Smoky Hill Trail

(Frank) Hey, we’re back again. And still no coffee, but hey you know.
(Deb) Doggone, the service around here, I’m telling you what! (Frank)
So…let’s see you have another story that you want to talk about. (Deb)
You know I have images of roads all over my house. And have just always
been drawn to roads. I love to travel. There’s nothing that tickles me
more than just getting on the road. And of course, Kansas is blessed with
roads and trails. And you’ve done a lot of research on some of those
roads. And of course, before they were highways, like I-70 they were
trails that were military roads, there were all kinds of commerce trails,
the Santa Fe Trail and all this good stuff, the military roads. Before
that they were Indian paths and buffalo trails, so all those trails just
keep evolving. And one that we’re gonna take a look at today is the
Smokey Hill Trail, which a lot of people may not remember. But those of
you who are western movie fans, when you would see all those movies with
the stage coach attacks, you know they were always portraying the stage
would get robbed, that was the Butterfield Overland Despatch in many
cases. And so we’ll talk about that today. The Smoky Hill Trail had been
used as early as 1858. It was 500 miles long but it was still 100 miles
shorter than the other routes across the prairies to Denver and could
shave one to two weeks off the travel time. It earned a bad reputation
early on, though. The road was not clearly marked west of Fort Riley and
there was little water for the last 130 miles. Travelers often arrived
reciting ghastly stories of danger, hunger, and death along the
Starvation Trail. In 1865 David Butterfield saw the Smoky Hill Trail as
an opportunity to create a thriving business. Butterfield was born in
Maine but was fascinated with the West. After the Civil War he moved to
Atchison, where he began to solicit financial backing to bring his dream
to reality. Thus was born Butterfield’s Overland Dispatch or the BOD.
Freight wagons and stages could reach Denver from Atchison in twelve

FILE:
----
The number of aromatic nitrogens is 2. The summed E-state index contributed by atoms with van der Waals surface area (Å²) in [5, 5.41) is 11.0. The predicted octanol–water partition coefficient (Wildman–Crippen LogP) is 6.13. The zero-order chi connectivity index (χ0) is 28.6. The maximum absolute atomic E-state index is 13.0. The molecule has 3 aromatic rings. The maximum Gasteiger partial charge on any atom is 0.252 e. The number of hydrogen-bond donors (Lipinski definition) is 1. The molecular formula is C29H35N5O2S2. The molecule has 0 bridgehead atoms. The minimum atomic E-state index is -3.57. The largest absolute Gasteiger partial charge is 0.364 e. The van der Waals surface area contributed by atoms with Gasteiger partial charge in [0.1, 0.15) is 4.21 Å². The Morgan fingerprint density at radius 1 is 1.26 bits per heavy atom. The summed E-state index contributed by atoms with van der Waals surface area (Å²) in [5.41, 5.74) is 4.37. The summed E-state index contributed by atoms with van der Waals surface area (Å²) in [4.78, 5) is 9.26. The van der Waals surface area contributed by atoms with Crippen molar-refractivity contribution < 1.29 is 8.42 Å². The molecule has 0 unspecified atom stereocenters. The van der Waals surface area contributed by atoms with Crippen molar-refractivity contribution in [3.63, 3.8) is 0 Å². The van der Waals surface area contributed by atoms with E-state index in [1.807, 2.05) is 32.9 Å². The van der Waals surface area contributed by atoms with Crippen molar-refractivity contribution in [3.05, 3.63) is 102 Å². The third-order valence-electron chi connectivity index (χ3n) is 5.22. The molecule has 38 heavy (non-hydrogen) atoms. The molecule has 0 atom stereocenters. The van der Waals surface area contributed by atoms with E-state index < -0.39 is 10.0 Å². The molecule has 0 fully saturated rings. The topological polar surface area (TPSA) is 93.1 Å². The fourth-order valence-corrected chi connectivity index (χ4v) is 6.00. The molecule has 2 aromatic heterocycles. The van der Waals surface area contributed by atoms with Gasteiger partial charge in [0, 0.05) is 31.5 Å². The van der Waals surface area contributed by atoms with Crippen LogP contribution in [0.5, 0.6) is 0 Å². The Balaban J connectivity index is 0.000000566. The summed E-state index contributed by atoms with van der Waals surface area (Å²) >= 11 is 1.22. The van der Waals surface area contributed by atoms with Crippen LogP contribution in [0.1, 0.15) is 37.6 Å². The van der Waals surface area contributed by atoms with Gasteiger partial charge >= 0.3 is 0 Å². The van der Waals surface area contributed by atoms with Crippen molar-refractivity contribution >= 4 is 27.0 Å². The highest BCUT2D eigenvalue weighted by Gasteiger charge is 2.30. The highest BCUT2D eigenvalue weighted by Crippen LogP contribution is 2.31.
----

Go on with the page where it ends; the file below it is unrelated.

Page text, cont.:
days. The cost for traveling aboard a BOD coach, $175 per person one-way,
was not considered extravagant. Eventually 39 stations were established
and manned along the trail west of Fort Riley at an average interval of
about 12 miles. Some of these were home stations where passengers could
get meals at an added cost of from 50 cents to one dollar per meal. The
trip was fairly comfortable from Atchison to Fort Ellsworth but from
there westward the terrain was rougher. In addition, Cheyennes and
Arapahos took exception to this invasion of homeland and began to attack
coaches and stations. Initially there was no military protection west of
Fort Ellsworth, but as the attacks increased the government established
forts along the trail. Fort Fletcher was established and Camp Pond Creek,
later renamed Fort Wallace, was established near the Kansas/Colorado
state line. Losing money, Butterfield sold out to Ben Holladay, who was
running a similar business along the Platte River Road. Tribes continued
harassing the travelers but it would be the coming of the railroad that
ended the stage and freight traffic along the Smoky. The Smoky Hill Trail
Association holds its annual conference October 16 – 18 in Atchison, and
among the speakers are Jerry DeBaker, Butterfield’s descendant. Visit the
group’s website for more information.
(Frank) So anyway we have to say goodbye. So, I’m Frank. (Deb) It was
tough without the coffee though. I’m Deb. (Frank) And we’ll see you
somewhere… (Both) Around Kansas.
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